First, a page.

Description                Dates/Itinerary                 Cost                 Dr. David Osgood        Dr. Barty Thompson

 

David Osgood, Ph.D.
Associate Professor
Department of Biology


Alma Mater: University of Virginia
Phone:
Email:
(610) 921-7726
dosgood@alb.edu
Office: Science Hall 216
Office Hours: MW 930-1200
Courses: Introduction to Environmental Issues; Ecology; Wetlands Ecology; Watershed Hydrology; Conservation Biology; Environmental Capstone Seminar
Vitae: Click here
Areas: Wetland Restoration; Watershed Hydrology & Ecology; Invasive Plants; Tropical Ecology, Latin American Studies

RECENT PUBLICATIONS

Osgood, D.T. and B.R. Silliman.  (In press).  From climate change to snails: potential causes of salt marsh die-back along the U.S. Eastern Seaboard and Gulf Coasts. In Anthropogenic Impacts in North American Salt Marshes.  Bertness, M. and B.R. Silliman (eds.). University of California Press.

Osgood, D.T., Yozzo, D.J., Chambers, R.M., Pianka, S., Lewis, J., and LePage, C.  (2006). Patterns of habitat utilization by resident nekton is Phragmites and Typha marshes of the Hudson River Estuary, New York.  American Fisheries Society Symposium 51:151-173. Invited Paper.

Osgood, D.T., Yozzo, D.J., Chambers, R.M., Jacobsen, D. Hoffman, T. and Wnek, J.  2003.  Tidal Hydrology and habitat utilization by resident nekton in Phragmites and non-Phragmites marshes.  Estuaries 26(2B): 523-534.  Invited Paper.

Chambers, R.M., Osgood, D.T., Bart, D. and Montalto, F. 2003.  Phragmites invasion and expansion in tidal wetlands:  Interactions among salinity, sulfide and hydrology.  Estuaries 26(2B): 398-406.  Invited Paper.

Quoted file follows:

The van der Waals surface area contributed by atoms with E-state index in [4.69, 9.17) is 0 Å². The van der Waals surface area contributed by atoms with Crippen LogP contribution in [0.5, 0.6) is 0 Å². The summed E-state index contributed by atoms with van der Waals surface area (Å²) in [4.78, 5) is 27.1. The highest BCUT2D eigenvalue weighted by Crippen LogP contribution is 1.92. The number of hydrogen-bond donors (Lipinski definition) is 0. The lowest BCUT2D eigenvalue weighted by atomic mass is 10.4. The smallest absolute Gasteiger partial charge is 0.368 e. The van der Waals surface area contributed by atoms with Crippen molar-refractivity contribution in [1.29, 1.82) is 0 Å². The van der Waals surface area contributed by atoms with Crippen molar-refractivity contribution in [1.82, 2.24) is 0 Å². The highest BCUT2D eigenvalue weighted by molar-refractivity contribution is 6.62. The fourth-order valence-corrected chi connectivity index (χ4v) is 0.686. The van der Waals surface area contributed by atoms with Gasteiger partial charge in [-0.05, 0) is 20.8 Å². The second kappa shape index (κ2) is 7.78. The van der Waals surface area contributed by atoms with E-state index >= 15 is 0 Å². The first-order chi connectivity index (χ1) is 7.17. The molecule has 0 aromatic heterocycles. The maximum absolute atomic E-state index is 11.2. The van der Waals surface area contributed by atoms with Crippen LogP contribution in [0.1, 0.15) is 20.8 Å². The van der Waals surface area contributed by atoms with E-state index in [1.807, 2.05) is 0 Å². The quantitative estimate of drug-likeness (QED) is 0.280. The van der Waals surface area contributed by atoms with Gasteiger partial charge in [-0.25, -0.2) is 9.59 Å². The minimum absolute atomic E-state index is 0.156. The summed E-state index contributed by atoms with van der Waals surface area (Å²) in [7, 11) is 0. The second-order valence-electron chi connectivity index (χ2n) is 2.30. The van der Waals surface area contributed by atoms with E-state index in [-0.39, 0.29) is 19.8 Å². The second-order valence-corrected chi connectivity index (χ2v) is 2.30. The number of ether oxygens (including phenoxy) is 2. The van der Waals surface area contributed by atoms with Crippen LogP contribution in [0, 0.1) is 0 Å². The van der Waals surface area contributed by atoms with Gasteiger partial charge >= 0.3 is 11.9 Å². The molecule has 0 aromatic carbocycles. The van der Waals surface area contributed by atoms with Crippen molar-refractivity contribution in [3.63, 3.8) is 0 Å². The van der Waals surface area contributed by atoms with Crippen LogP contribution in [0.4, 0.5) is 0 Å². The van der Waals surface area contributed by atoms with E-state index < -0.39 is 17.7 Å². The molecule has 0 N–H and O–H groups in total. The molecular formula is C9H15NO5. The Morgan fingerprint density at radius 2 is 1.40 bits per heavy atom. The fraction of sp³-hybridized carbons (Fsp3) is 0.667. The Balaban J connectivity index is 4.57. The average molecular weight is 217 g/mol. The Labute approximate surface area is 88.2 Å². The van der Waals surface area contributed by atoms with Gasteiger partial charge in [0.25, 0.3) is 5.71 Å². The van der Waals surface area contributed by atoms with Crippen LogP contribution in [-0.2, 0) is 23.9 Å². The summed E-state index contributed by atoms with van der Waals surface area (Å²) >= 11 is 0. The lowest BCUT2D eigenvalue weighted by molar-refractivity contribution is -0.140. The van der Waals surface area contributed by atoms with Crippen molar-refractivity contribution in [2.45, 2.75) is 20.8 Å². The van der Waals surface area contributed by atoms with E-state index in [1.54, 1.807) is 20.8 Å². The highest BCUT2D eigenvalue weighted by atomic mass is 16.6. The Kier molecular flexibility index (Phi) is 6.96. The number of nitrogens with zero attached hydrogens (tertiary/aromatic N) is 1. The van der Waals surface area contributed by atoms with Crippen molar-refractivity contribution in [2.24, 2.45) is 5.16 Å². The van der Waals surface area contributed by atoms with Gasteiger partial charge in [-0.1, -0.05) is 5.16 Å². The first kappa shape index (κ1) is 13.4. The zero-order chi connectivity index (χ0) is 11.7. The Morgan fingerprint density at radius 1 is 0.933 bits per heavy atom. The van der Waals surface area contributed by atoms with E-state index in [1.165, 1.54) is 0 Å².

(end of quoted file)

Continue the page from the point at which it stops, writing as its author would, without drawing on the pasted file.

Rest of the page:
Harms, L., Salak, E., and Osgood, D.T.  2003.  Effects of Phragmites australis on the early life history stages of Fundulus heteroclitus at Iona Island Marsh, Hudson River, New York.  Section IV: 35 pp. In J.R. Waldman & W.C. Nieder (eds.), Final Reports of the Tibor T. Polgar Fellowship Program, 2002.  Hudson River Foundation.

Chambers, R.M. and Osgood, D.T., and Kalapasev, N. 2002. Hydrologic and chemical control of  Phragmites growth in tidal marshes. Marine Ecology Progress Series 239:83-91.

Hanson, S., Osgood, D.T., and Yozzo, D.J. 2002. Utilization of Phragmites australis habitat by marsh-resident nekton at Piermont Marsh in the lower Hudson River Estuary. Wetlands 22:326

Osgood, D.T.  2000.  Subsurface hydrology and nutrient export from barrier island marshes at different tidal ranges.  Wetlands Ecology and Management 8:133-146.

RECENT STUDENT PROJECTS

Kile, D.   Assessment of natural stream restorations using GIS in the Delaware Bay Watershed.  Sponsor:  Albright College Summer Research Program, Berks County Conservation District, and Berks County Conservancy

Schell, T.  Sedimentation rates in a restored floodplain wetland. Sponsor:  Albright College Summer Research Program

Myers, K..  Using Biotic Integrity to Assess the Health of a Stream Prior to Restoration.  Sponsor: Albright College Summer Research Program.

Odonohue, M..  Creation of a Water Quality Baseline for a Stream Restoration on Angelica Creek.  Sponsor: Albright College Summer Research Program.

Moyer, M..  The Distribution of Invasive Plants in a Newly Developing Wetland.  Sponsor: Albright College Summer Research Program.

Long, M..  Habitat assessment for Clemmys muhlenbergii (bog turtle) after  wetland vegetation restoration.  Sponsor: Albright College Summer Research Program.

Koch, G..  Quantifying nutrient input into an agricultural wetland.  Sponsor: Albright College Summer Research Program.

Harms, L..  Causal factors of reduced reproduction by marsh resident nekton within Phragmites in a Hudson River marsh.  Sponsor:  Hudson River Foundation Polgar Fellowship Program.

Long, M.  Assessment of Bog Turtle habitat potential in the Lobachsville wetland.  Sponsor:  Berks County Conservancy.

Salak, E. Reproductive success of marsh-resident nekton in Phragmites australis-dominated marshes.  Sponsor:  Albright College Summer Research Program.